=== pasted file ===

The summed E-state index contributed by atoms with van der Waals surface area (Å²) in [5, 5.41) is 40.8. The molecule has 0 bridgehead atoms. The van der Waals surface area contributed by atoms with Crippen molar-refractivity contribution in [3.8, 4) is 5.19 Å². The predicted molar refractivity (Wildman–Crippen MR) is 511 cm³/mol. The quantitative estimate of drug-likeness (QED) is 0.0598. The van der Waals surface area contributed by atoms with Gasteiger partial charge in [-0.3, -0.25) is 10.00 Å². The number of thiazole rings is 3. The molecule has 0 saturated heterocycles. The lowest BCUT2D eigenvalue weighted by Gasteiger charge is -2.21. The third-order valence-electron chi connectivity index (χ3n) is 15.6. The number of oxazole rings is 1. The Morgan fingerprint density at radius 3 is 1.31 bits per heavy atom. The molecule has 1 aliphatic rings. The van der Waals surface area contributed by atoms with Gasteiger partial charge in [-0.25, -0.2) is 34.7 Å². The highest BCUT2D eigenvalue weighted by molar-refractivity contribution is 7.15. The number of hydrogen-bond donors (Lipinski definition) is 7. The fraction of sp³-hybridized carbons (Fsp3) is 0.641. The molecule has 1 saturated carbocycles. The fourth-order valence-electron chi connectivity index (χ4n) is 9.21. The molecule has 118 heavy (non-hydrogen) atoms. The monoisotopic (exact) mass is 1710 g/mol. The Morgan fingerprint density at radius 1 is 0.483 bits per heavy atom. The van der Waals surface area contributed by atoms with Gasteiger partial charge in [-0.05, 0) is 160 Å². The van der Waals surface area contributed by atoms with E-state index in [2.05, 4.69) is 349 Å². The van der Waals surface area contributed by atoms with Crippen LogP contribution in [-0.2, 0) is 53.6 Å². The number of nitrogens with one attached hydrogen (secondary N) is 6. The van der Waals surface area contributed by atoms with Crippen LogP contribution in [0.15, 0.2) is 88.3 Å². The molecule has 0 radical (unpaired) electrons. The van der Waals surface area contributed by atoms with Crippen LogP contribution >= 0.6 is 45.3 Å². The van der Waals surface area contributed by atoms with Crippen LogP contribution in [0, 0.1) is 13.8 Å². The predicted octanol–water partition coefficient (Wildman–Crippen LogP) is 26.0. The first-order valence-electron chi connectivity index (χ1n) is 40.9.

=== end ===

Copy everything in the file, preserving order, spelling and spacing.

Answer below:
The summed E-state index contributed by atoms with van der Waals surface area (Å²) in [5, 5.41) is 40.8. The molecule has 0 bridgehead atoms. The van der Waals surface area contributed by atoms with Crippen molar-refractivity contribution in [3.8, 4) is 5.19 Å². The predicted molar refractivity (Wildman–Crippen MR) is 511 cm³/mol. The quantitative estimate of drug-likeness (QED) is 0.0598. The van der Waals surface area contributed by atoms with Gasteiger partial charge in [-0.3, -0.25) is 10.00 Å². The number of thiazole rings is 3. The molecule has 0 saturated heterocycles. The lowest BCUT2D eigenvalue weighted by Gasteiger charge is -2.21. The third-order valence-electron chi connectivity index (χ3n) is 15.6. The number of oxazole rings is 1. The Morgan fingerprint density at radius 3 is 1.31 bits per heavy atom. The molecule has 1 aliphatic rings. The van der Waals surface area contributed by atoms with Gasteiger partial charge in [-0.25, -0.2) is 34.7 Å². The highest BCUT2D eigenvalue weighted by molar-refractivity contribution is 7.15. The number of hydrogen-bond donors (Lipinski definition) is 7. The fraction of sp³-hybridized carbons (Fsp3) is 0.641. The molecule has 1 saturated carbocycles. The fourth-order valence-electron chi connectivity index (χ4n) is 9.21. The molecule has 118 heavy (non-hydrogen) atoms. The monoisotopic (exact) mass is 1710 g/mol. The Morgan fingerprint density at radius 1 is 0.483 bits per heavy atom. The van der Waals surface area contributed by atoms with Gasteiger partial charge in [-0.05, 0) is 160 Å². The van der Waals surface area contributed by atoms with E-state index in [2.05, 4.69) is 349 Å². The van der Waals surface area contributed by atoms with Crippen LogP contribution in [-0.2, 0) is 53.6 Å². The number of nitrogens with one attached hydrogen (secondary N) is 6. The van der Waals surface area contributed by atoms with Crippen LogP contribution in [0.15, 0.2) is 88.3 Å². The molecule has 0 radical (unpaired) electrons. The van der Waals surface area contributed by atoms with Crippen LogP contribution >= 0.6 is 45.3 Å². The van der Waals surface area contributed by atoms with Crippen LogP contribution in [0, 0.1) is 13.8 Å². The predicted octanol–water partition coefficient (Wildman–Crippen LogP) is 26.0. The first-order valence-electron chi connectivity index (χ1n) is 40.9.